The old world
Advertising gives people information about a product or service. Often this encourages people to buy, but this is not always the case. Originally advertising may have been little more than a painting on a wall. The development of printing widened the possibilities of effective advertising. From the 17th century in Europe printed handbills and newspapers became the main carriers of advertisements. Early settlers to New Zealand may well have been encouraged to migrate by short notices in UK papers. Other forms of advertising were also used, such as sandwich boards.
From the beginning of organised settlement in 1840 New Zealand newspapers combined news, discussion of public issues and advertisements. Unusually, this was different to newspapers in Britain at that time, where political debate was limited by commercial considerations. When the Otago Witness began in February 1851 it described the paper’s objectives as ‘to supply the settlement with the means of advertising, and with the news from home [Britain] and other quarters.’1
From 1861 many papers were published daily and were printed by steam-driven machinery. Their price fell to one penny. They rose in popularity and became more effective as an advertising medium.
In the 1840s advertisements were purely text-based and informational in tone. Advertisements for auctions, notices about meetings or offers of reward for lost property were all listed in one undifferentiated column. Sales of goods that had arrived by a particular ship were common.
More complex advertisements
Newspaper advertisements became more elaborate over the next half century. In the 1850s advertisements began to be classified under column headings such as ‘Auction sales’ or ‘Notices’. By the end of the century the classifications were more detailed, with headings such as ‘To let’ or ‘Wanted’. The ‘classifieds’ were usually on the front page. Inside, the news pages began to be interrupted by large advertisements, often spanning several columns.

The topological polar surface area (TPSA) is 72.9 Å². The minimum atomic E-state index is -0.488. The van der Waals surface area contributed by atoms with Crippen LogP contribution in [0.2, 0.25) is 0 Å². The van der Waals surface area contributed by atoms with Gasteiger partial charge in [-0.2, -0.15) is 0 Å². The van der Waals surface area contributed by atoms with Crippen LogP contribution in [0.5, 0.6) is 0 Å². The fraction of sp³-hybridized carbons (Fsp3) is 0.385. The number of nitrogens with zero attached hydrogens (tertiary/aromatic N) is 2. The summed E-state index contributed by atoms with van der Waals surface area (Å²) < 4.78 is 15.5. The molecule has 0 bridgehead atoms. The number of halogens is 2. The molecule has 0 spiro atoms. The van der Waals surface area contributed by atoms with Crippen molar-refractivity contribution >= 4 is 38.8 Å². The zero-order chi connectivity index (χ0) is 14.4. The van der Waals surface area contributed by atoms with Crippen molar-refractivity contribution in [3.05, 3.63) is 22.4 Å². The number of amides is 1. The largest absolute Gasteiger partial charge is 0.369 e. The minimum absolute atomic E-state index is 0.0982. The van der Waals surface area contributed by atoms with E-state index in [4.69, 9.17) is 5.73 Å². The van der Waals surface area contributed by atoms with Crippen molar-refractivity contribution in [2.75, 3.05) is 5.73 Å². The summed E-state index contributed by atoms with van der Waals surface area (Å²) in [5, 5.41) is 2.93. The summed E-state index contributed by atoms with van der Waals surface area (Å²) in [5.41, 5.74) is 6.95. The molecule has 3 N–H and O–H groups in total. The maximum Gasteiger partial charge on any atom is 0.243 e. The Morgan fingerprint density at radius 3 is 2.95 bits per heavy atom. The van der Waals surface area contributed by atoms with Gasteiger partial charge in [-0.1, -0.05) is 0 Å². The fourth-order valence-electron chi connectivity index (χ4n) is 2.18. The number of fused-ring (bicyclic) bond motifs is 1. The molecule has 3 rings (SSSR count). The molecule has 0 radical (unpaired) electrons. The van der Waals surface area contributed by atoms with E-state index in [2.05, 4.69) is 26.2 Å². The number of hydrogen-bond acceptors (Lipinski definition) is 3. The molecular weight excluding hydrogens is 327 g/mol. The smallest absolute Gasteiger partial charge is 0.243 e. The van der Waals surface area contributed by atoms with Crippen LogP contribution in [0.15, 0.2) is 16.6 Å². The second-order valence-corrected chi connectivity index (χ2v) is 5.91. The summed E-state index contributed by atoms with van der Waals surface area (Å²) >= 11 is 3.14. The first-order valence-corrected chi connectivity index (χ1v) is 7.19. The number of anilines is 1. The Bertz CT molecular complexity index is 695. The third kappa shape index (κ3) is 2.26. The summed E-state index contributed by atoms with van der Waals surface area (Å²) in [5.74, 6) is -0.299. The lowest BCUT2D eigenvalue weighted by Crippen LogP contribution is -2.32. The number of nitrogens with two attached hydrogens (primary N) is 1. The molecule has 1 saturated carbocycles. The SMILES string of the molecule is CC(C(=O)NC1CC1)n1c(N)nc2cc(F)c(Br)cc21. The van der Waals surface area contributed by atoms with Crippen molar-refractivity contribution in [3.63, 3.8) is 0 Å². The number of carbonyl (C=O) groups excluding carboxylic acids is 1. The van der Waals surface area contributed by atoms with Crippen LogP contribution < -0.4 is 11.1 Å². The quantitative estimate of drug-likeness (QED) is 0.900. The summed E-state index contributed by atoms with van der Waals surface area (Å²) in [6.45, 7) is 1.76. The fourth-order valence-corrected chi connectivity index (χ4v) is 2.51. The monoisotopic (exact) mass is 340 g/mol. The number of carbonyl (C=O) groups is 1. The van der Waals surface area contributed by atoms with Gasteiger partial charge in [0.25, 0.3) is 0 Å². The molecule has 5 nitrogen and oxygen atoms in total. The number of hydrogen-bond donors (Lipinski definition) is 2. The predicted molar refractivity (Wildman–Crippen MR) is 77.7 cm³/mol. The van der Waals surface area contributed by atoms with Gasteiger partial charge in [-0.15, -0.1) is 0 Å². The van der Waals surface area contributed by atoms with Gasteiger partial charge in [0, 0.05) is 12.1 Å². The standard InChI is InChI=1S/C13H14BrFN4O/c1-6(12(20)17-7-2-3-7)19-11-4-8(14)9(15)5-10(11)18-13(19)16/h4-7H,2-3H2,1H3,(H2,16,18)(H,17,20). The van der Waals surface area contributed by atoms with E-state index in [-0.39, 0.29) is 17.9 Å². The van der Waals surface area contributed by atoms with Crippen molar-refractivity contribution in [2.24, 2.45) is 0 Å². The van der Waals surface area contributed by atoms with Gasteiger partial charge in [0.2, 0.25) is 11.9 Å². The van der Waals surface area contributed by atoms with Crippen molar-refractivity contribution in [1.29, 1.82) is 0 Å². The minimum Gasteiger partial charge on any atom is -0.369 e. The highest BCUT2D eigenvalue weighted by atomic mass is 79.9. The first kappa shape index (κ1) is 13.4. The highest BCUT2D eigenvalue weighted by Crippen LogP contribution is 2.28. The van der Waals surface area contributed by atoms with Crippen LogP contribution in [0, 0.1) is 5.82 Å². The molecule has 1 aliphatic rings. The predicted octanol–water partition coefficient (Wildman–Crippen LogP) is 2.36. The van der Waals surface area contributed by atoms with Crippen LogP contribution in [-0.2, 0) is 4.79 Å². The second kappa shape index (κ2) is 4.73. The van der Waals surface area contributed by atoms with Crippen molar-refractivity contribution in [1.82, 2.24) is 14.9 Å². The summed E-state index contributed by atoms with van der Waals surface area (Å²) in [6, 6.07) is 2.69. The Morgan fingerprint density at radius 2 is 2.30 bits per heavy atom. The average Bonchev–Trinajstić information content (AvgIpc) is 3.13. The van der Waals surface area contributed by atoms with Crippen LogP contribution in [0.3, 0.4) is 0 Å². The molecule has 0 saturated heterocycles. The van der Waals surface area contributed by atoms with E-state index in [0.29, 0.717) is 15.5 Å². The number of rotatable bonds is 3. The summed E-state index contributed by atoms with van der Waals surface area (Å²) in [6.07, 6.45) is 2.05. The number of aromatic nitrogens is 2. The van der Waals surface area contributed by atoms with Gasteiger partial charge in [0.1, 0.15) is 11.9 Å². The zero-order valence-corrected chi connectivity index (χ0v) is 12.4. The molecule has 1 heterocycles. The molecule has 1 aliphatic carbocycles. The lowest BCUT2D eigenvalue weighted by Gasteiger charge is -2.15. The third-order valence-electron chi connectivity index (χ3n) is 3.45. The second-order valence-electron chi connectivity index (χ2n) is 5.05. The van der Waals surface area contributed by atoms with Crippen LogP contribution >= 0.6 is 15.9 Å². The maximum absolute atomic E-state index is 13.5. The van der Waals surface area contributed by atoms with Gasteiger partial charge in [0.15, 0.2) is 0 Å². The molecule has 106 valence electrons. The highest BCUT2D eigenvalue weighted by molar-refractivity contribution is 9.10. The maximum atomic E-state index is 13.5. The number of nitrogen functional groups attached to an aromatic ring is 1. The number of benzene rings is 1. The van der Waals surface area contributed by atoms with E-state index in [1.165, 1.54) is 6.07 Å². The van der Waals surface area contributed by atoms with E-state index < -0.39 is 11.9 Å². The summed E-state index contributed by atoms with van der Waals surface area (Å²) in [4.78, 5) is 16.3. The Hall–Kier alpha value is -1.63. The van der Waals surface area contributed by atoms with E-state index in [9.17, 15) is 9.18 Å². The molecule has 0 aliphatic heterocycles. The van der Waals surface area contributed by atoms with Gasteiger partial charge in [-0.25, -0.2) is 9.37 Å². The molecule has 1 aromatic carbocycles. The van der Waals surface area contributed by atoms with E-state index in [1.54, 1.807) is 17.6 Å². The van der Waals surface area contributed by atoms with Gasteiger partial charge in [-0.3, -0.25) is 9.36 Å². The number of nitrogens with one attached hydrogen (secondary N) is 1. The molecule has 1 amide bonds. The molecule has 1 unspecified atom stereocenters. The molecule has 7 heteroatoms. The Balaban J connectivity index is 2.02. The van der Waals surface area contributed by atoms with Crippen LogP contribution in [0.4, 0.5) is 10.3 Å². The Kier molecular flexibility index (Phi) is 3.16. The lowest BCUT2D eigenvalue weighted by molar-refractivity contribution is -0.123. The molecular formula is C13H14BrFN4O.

In colonial newspapers the greatest claims were often made by medical advertisements. In 1870 Dinneford’s Magnesia claimed to cure acid stomach, headache, heartburn, gout, gravel (kidney or bladder stones), complaints of the bladder, fever, irritability of the skin and sickness of pregnancy. Grimault’s French chemists, by contrast, were more modest. They offered Indian cigarettes of Cannabis indica that, according to the packet, cured only asthma and depression, ‘especially when belladonnna, stramonium, and opium have failed to give relief’.
The appearance of advertisements changed. Bolder typography was used, with large black lettering and a profusion of capitals and exclamation marks. The first images appeared in the 1850s, usually no more than standardised engravings of a ship or a hotel. By the 1880s these had become more extravagant, with images of particular items, such as ploughs or drinks.
By then, brands had made their appearance, such as Lea and Perrins ‘celebrated Worcestershire sauce’. Increasingly, particular products became associated with a distinctive style of lettering or a trademark. Slogans also appeared – Hudson’s advertised their coffee biscuits as ‘A biscuit made to eat’, Pringle’s store was ‘The place for presents’. Personal testimonials were a common feature, especially on behalf of pills and ointments.
Although most of the advertisements in colonial newspapers were commercial in purpose, there were still public notices such as shipping notices or the results of local road board elections.